The EU is funding a project which undertakes molecular surveillance of MDR-TB across Europe. This project involves a European network of participants working in national tuberculosis surveillance institutions and laboratories coordinated by EuroTB ( Seventeen European countries, including twelve European Union countries, have provided surveillance data. Data collected on cases detected or diagnosed between 1 January 2003 and 31 May 2006 showed that 215 of 1050 MDR reported cases (approx 20%) were extensively drug resistant.

These data should be interpreted with caution in view of the lack of quality assurance and standardisation for second-line drug susceptibility testing. However, reliable data on MDR-TB (resistance to both isoniazid and rifampicin) clearly indicate that the Baltic countries have a high proportion of MDR-TB (ranging from 18% to 20% of tested cases in 2004) [3]. In such settings of high MDR-TB incidence, there is a higher risk of XDR-TB developing in poorly managed cases.

XDR-TB represents a potential risk for public health systems throughout Europe. However, the overall incidence of TB in the 25 EU Member States is relatively low, and the incidence of MDR-TB and XDR-TB is even lower, therefore the risk of being infected by an XDR-TB strain is extremely low for the average citizen in the EU. Nevertheless, even small outbreaks would require special measures for preventing transmission and for treating affected individuals.

Suggested actions at EU level

Enhance surveillance of MDR and resistance to second line drugs
The current EURO-TB project on molecular surveillance of MDR-TB covers 12 out of the 25 member states. This should be expanded and second-line drug surveillance should be established to detect any cases of XDR-TB.
Strengthen and improve quality of TB control
XDR-TB and MDR-TB are healthcare-associated problems, related to poor case management. Emphasis should be placed on strengthening the basics of successful TB control (standardised regimens, treatment support and monitoring, tracing of defaulters). Countries with poor TB control should be identified and technical support provided. Technical support to non-EU countries with extensive MDR-TB problems (i.e. the Russian Federation) should also be considered.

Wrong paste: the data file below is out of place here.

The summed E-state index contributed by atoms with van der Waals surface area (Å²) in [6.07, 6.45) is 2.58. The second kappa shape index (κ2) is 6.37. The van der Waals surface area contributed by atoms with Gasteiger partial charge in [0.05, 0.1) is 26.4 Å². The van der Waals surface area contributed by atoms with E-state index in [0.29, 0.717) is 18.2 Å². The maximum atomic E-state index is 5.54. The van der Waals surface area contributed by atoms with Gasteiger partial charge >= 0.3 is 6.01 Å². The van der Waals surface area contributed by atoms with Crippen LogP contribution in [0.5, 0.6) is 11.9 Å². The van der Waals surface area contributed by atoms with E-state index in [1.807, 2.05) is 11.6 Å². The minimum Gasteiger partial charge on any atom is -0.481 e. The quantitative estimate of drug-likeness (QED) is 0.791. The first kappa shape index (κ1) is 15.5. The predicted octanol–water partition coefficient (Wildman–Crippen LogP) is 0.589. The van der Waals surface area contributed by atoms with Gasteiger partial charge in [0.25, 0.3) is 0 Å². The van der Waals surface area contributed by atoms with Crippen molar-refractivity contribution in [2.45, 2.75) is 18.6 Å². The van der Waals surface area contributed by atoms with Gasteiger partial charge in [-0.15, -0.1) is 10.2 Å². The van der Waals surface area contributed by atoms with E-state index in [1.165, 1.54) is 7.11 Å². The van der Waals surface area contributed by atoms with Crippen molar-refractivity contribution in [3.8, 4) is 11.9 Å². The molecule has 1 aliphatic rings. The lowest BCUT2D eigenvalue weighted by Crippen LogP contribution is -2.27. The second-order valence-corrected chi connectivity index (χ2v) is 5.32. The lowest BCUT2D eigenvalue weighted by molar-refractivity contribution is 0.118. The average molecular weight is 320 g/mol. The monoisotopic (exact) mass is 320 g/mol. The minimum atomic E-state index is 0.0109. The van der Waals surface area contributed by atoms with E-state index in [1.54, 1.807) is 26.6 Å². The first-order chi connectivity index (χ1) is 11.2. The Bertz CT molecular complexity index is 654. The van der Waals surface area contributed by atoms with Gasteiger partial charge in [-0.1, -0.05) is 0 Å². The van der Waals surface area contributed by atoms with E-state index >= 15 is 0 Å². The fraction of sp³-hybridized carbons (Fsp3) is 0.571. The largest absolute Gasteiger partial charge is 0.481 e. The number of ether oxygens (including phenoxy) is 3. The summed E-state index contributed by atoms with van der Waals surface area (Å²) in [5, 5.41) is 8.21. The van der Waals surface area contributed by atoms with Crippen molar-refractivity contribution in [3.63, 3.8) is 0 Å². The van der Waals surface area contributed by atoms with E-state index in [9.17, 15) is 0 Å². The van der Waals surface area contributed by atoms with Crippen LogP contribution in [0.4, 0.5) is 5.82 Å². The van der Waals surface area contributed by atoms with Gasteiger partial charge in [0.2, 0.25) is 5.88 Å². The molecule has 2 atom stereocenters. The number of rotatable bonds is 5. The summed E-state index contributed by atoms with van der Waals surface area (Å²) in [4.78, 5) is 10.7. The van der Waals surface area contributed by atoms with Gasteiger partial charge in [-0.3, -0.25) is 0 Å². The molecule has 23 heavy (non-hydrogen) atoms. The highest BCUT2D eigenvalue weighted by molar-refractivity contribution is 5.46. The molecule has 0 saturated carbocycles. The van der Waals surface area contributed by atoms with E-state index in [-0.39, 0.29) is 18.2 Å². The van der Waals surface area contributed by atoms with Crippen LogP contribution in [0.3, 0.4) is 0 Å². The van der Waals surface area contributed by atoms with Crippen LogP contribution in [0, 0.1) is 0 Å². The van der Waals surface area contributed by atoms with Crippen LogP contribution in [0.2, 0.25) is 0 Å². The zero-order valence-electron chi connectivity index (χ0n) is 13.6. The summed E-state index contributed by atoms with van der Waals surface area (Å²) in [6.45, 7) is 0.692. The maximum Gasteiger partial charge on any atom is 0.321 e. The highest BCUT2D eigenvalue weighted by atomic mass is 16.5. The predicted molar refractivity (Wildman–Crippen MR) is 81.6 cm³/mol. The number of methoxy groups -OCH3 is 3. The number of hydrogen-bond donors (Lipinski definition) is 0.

Improvement of laboratory capacity for susceptibility testing of second line drugs
At European level, input and support should be provided for standardising second-line drug susceptibility testing and for ensuring that these services are readily available in countries with high incidence of MDR-TB. External quality assurance (EQA) for these laboratories should be implemented.
Support international research on new diagnostics and new drugs
Contact tracing and prophylaxis
General guidelines on contact tracing and prophylaxis, based on solid scientific evidence, should be made available at European level. More specifically, evidence gathering and consensus building concerning intensified contact tracing for MDR-TB cases and prophylaxis against MDR strains is needed.

The European Centre for Disease Prevention and Control has made tackling TB a priority and is developing a plan of activities, taking into account the suggested actions above, to assist EU member states in preventing multidrug resistance and the emergence of XDR-TB.

Isabelle Devaux and Dennis Falzon from EuroTB provided data from the Molecular surveillance of multi-drug resistant tuberculosis in Europe project ( and made valuable comments on earlier drafts of this article.

  1. World Health Organization. Emergence of XDR-TB. 5 September 2006 (
  2. South African Medical Research Council. Seven point emergency action plan to combat XDR-TB issued by global health agencies. Press release, 8 September 2006. (
  3. World Health Organization Regional Office for Europe. Virtually untreatable TB affects Europe. 8 September 2006 (